The Crisis

The Crisis With International Adoption

150 million orphans in the world.  A number that is nearly 2% of the world population.  Our goal should be to find a safe and loving permanent family for every one of those children.  The United States should be leading the way, not only in adopting children, but in setting an example for the rest of the world.  But instead the United States is inexcusably turning its back on the adoption of orphan children – since 2004, the number of adoptions from foreign countries to the United States has not grown, but has declined by an astounding 87%.

WHY?  Because since the adoption of the Hague Treaty on Intercountry Adoptions, the United States has sought to encourage other countries to join the Treaty and then refused to work with them because they don’t have a child welfare system that is up to U.S. standards.  The Office of Children’s Issues, under the U.S. Department of State never set increasing the number of ethical intercountry adoptions as a goal, but rather set about to regulate the most detailed steps in the intercountry adoption process.  With proven opponents to intercountry adoptions managing the bureaucracy charged with accrediting agencies to work in intercountry adoptions, they didn’t stop at establishing regulations, but knowingly violated those regulations to aid in the formation and selection of an unqualified entity to serve as the accrediting entity holding the fate of hundreds of non-profit adoption agencies’ fate in their hands.

A Complaint was filed with the Inspector General of the Department of State in December 2017, but 1 ½ years later the IG punted and said they deferred to the Department in interpreting the regulations.

Since 2018, this entity (Intercountry Adoption Accreditation and Maintenance Entity – IAAME) has managed to cancel or lead 33% of accredited agencies to lose or relinquish their accreditation –  leaving thousands of families to look for other agencies to take over their cases.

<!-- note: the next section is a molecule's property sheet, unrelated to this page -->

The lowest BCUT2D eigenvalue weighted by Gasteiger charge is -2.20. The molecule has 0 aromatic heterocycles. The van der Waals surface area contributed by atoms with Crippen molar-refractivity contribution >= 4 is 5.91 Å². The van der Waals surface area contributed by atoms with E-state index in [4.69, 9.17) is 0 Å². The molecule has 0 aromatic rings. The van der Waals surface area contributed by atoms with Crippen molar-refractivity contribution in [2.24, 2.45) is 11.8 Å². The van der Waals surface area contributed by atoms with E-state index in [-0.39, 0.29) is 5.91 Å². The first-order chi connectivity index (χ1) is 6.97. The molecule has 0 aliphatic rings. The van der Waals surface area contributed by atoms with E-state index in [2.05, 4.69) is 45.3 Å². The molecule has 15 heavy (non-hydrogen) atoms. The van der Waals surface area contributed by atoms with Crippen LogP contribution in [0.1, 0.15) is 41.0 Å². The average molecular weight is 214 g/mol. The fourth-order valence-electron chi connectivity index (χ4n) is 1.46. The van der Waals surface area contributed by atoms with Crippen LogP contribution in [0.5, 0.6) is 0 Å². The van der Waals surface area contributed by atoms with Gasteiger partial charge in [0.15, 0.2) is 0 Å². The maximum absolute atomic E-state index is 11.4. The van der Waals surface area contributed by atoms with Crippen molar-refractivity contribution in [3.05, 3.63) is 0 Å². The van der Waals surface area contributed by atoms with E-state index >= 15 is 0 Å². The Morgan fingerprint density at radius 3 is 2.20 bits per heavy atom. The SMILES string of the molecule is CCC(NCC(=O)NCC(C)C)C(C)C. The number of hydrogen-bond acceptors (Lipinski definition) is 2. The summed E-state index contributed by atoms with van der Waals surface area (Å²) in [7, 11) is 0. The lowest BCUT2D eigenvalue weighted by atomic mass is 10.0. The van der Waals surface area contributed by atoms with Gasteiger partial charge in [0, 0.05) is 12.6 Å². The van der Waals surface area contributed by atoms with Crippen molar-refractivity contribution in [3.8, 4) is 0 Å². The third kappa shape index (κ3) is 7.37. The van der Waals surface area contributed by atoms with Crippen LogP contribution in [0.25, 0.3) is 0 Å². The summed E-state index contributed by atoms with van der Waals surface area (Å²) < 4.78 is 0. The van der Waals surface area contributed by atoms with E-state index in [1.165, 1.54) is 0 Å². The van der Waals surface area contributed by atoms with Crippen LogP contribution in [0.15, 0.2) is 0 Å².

Fewer agencies means that fewer children are served.  That’s because each agency has its unique sphere of influence and ability to inspire people to adopt.  The children adopted from abroad nowadays are almost exclusively over the age of 6, or have special needs, or are part of sibling groups.  As a result, it takes a wide number of agencies with unique social reach in order to advocate for these children in need.

A Recent Survey of Accredited Adoption Agencies (with more than a 57% participation rate) found that 87% of accredited adoption agencies were dissatisfied with the Department of States’ efforts to collaborate with the adoption community as required by its own regulations.  96% of the accredited adoption agencies who responded to the survey were DISSATISFIED with the overall fairness and competency of IAAME’s accreditation and oversight activities.

Senator Roger Wicker recently Spoke on the Senate Floor to call out the anti-adoption bias of the Department of State and urged his fellow senators to answer the call to respond to this crisis for orphans around the world.

On October 26, 2020, Eight (8) US Senators including Roy Blunt, Amy Klobuchar, Richard Burr, Chris Van Hollen, James Lankford, Roger Wicker, James M. Inhofe, and Michael S. Lee WROTE A LETTER to Carl Risch in Support of Senator Wicker’s Effort.

This is a CRISIS that only be resolved with a change of leadership and a change in vision in the Department of State.  These orphans cannot vote or even speak for themselves.


Please step up for the orphans and SAVE ADOPTIONS!

How Can You Help?

Contact Your Senator And Ask Their Support for Senator Wicker

If Your Agency Has Lost Accreditation Unfairly, Consider Filing a Complaint With Office of Children’s Issues

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Senator Wicker Demands Change on Senate Floor!

On Oct 26, 2020 – 8 Senators Write A Letter Supporting Senator Wicker

Senators demand change for international adoption

Learn How You Can Help?

The Crisis

How To Adopt Internationally

The Latest

Effort for Change

See “The Latest” For Our Past Efforts

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The Federalist writes adoption article